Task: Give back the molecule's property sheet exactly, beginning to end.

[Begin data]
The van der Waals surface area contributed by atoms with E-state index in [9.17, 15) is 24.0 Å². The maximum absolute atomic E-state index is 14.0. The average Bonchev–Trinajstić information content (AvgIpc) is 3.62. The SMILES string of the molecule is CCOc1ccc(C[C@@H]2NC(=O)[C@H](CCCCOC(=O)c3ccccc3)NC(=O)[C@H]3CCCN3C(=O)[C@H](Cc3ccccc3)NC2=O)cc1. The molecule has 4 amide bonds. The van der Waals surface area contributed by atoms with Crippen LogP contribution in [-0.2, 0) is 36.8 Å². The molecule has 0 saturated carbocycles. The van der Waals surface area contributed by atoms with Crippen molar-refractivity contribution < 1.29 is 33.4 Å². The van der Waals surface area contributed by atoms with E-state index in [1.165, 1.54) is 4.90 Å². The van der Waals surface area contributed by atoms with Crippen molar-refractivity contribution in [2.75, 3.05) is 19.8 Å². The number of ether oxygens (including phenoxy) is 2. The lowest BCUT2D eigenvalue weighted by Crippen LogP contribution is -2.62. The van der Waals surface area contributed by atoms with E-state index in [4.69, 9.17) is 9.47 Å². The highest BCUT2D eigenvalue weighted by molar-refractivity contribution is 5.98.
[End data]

The van der Waals surface area contributed by atoms with E-state index in [9.17, 15) is 24.0 Å². The maximum absolute atomic E-state index is 14.0. The average Bonchev–Trinajstić information content (AvgIpc) is 3.62. The SMILES string of the molecule is CCOc1ccc(C[C@@H]2NC(=O)[C@H](CCCCOC(=O)c3ccccc3)NC(=O)[C@H]3CCCN3C(=O)[C@H](Cc3ccccc3)NC2=O)cc1. The molecule has 4 amide bonds. The van der Waals surface area contributed by atoms with Crippen LogP contribution in [-0.2, 0) is 36.8 Å². The molecule has 0 saturated carbocycles. The van der Waals surface area contributed by atoms with Crippen molar-refractivity contribution < 1.29 is 33.4 Å². The van der Waals surface area contributed by atoms with E-state index in [1.165, 1.54) is 4.90 Å². The van der Waals surface area contributed by atoms with Crippen molar-refractivity contribution in [2.75, 3.05) is 19.8 Å². The number of ether oxygens (including phenoxy) is 2. The lowest BCUT2D eigenvalue weighted by Crippen LogP contribution is -2.62. The van der Waals surface area contributed by atoms with E-state index in [4.69, 9.17) is 9.47 Å². The highest BCUT2D eigenvalue weighted by molar-refractivity contribution is 5.98.